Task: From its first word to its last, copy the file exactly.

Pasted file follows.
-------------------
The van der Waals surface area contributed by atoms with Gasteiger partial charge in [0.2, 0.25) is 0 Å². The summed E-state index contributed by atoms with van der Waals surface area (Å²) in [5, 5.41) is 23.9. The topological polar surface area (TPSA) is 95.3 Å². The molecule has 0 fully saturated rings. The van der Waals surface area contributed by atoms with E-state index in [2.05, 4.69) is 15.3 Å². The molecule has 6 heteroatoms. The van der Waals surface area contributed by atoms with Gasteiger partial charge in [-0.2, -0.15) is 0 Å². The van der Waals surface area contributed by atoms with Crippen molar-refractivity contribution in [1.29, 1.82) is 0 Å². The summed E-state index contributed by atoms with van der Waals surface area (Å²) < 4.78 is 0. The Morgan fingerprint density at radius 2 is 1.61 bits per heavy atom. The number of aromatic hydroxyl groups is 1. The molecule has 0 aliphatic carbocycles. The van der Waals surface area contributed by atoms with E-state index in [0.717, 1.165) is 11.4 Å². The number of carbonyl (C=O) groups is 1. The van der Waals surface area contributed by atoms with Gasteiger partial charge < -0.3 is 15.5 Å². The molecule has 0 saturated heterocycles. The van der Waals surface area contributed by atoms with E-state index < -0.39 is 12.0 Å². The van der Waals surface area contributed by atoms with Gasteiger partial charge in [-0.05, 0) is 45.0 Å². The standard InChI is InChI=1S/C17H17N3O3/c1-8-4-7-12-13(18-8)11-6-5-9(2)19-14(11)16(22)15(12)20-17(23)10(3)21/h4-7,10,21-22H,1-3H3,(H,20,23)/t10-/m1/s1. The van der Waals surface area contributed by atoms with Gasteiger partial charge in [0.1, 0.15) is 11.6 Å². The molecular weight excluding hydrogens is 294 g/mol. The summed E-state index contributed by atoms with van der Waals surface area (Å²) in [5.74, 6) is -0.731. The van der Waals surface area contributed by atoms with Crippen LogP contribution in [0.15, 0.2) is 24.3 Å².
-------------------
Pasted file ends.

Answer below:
The van der Waals surface area contributed by atoms with Gasteiger partial charge in [0.2, 0.25) is 0 Å². The summed E-state index contributed by atoms with van der Waals surface area (Å²) in [5, 5.41) is 23.9. The topological polar surface area (TPSA) is 95.3 Å². The molecule has 0 fully saturated rings. The van der Waals surface area contributed by atoms with E-state index in [2.05, 4.69) is 15.3 Å². The molecule has 6 heteroatoms. The van der Waals surface area contributed by atoms with Gasteiger partial charge in [-0.2, -0.15) is 0 Å². The van der Waals surface area contributed by atoms with Crippen molar-refractivity contribution in [1.29, 1.82) is 0 Å². The summed E-state index contributed by atoms with van der Waals surface area (Å²) < 4.78 is 0. The Morgan fingerprint density at radius 2 is 1.61 bits per heavy atom. The number of aromatic hydroxyl groups is 1. The molecule has 0 aliphatic carbocycles. The van der Waals surface area contributed by atoms with E-state index in [0.717, 1.165) is 11.4 Å². The number of carbonyl (C=O) groups is 1. The van der Waals surface area contributed by atoms with Gasteiger partial charge < -0.3 is 15.5 Å². The molecule has 0 saturated heterocycles. The van der Waals surface area contributed by atoms with E-state index < -0.39 is 12.0 Å². The van der Waals surface area contributed by atoms with Gasteiger partial charge in [-0.05, 0) is 45.0 Å². The standard InChI is InChI=1S/C17H17N3O3/c1-8-4-7-12-13(18-8)11-6-5-9(2)19-14(11)16(22)15(12)20-17(23)10(3)21/h4-7,10,21-22H,1-3H3,(H,20,23)/t10-/m1/s1. The van der Waals surface area contributed by atoms with Gasteiger partial charge in [0.1, 0.15) is 11.6 Å². The molecular weight excluding hydrogens is 294 g/mol. The summed E-state index contributed by atoms with van der Waals surface area (Å²) in [5.74, 6) is -0.731. The van der Waals surface area contributed by atoms with Crippen LogP contribution in [0.15, 0.2) is 24.3 Å².